Johnny Depp receives warm welcome as comeback film opens Cannes
Johnny Depp was feted by fans on Tuesday, May 16 as he arrived on the red carpet for the screening of his comeback movie at the opening of the Cannes Film Festival, which has sparked anger over the choice to celebrate the divisive megastar.
Depp, 59, sporting a ponytail and shades, spent several minutes schmoozing with screaming fans, posing for selfies and signing autographs, before the screening of French period drama Jeanne du Barry, in which he plays King Louis XV.
He joined stars such as Uma Thurman, Helen Mirren—her hair a witchy stack of blue and velvet—and Elle Fanning, for the first night of the industry shindig on the French Riviera.
Michael Douglas also received an honorary Palme d'Or, with the 78-year-old joking about the fact he is two years older than the festival.
"This means so much to me because there are hundreds of festivals around the world but there's only one Cannes," he said.
While 21 films from around the globe are competing for the Palme d'Or—the festival's top prize—there have been repeated questions over its choice of opening film.
Depp remains a controversial figure since toxic court battles with ex-wife Amber Heard that revealed a turbulent private life involving alcohol, drugs, and domestic abuse allegations.
But he is a long way from being "cancelled," securing a record $20 million deal to remain the face of Dior fragrance, according to Variety last week, and set to direct Al Pacino in a biopic of artist Amedeo Modigliani later this year.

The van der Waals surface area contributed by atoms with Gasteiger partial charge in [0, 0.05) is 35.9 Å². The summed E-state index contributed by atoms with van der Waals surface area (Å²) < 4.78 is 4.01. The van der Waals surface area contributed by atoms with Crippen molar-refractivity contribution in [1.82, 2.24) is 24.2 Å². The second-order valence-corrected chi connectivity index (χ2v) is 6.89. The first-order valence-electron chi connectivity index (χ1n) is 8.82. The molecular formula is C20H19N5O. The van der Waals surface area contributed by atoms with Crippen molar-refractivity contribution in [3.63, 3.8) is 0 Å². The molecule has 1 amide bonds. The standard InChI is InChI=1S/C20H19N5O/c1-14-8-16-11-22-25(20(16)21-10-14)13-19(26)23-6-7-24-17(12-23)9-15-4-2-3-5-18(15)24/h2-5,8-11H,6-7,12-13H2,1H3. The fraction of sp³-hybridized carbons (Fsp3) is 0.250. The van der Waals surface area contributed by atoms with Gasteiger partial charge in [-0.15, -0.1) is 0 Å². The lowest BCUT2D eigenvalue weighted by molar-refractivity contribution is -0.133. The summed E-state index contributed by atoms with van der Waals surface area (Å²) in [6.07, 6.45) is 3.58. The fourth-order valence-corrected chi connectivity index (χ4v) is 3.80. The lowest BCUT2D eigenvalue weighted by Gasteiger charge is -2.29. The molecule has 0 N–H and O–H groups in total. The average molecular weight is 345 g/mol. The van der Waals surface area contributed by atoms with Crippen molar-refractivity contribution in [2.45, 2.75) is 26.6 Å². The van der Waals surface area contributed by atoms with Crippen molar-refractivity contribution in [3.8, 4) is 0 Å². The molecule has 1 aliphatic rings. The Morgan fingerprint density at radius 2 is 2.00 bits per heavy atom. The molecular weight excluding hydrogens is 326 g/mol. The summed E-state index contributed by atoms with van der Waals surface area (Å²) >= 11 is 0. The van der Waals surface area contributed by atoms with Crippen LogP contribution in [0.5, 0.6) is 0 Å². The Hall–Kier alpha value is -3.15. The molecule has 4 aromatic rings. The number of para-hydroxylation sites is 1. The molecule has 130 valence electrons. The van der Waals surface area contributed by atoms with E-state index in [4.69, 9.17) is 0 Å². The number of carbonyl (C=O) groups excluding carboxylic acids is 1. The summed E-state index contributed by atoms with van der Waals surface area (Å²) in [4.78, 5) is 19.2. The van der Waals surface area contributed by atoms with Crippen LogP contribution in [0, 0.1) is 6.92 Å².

'Violence in creative circles'
Although his new film is playing out of competition, the jury for the Palme d'Or was asked about Depp's presence.
Jury member Brie Larson, star of Captain Marvel and an outspoken MeToo supporter, looked flustered.
"You are asking me that? I don't understand... Why me specifically?" she said.
"I don't know how I feel about it," she added, curtly.
But there was plenty of anger online, with a friend of Heard, journalist Eve Barlow, starting a new hashtag—#CannesYouNot—criticizing the decision to invite Depp.
"Cannes seem proud of their history supporting rapists and abusers," Barlow wrote on Instagram, with pictures of Depp alongside past Cannes regulars such as Harvey Weinstein, Roman Polanski, and Gerard Depardieu—all of whom have faced sexual assault allegations.
On Monday, festival director Thierry Fremaux said he was not interested in Depp's legal woes, saying: "I am interested in Depp the actor."
A group of 123 French film industry workers also denounced the festival for "rolling out the red carpet to men and women who commit assaults."
'Greatest film prize'
Jury chief Ruben Ostlund, who won the top prize last year, described the Palme as "the greatest film prize in the world. If I can choose between an Oscar and a Palme, it is an easy choice."
Of the films in the running for the award, a record seven have been directed by women.
Several Palme laureates are back in competition, including Britain's two-time winner Ken Loach, Japan's Hirokazu Kore-eda, and Germany's Wim Wenders.
The festival, which runs until May 27, includes a slew of hot-ticket premieres, including Indiana Jones and the Dial of Destiny, the fifth and final outing for Harrison Ford as the whip-cracking archaeologist, and Martin Scorsese's new epic, Killers of the Flower Moon, starring Leonardo DiCaprio and Robert De Niro.
Around a thousand police and security guards are in place for the festival, amid fears of protests linked to President Emmanuel Macron's unpopular pension reforms, with the CGT union even threatening to cut power. (AFP - Eric RANDOLPH and Fran BLANDY)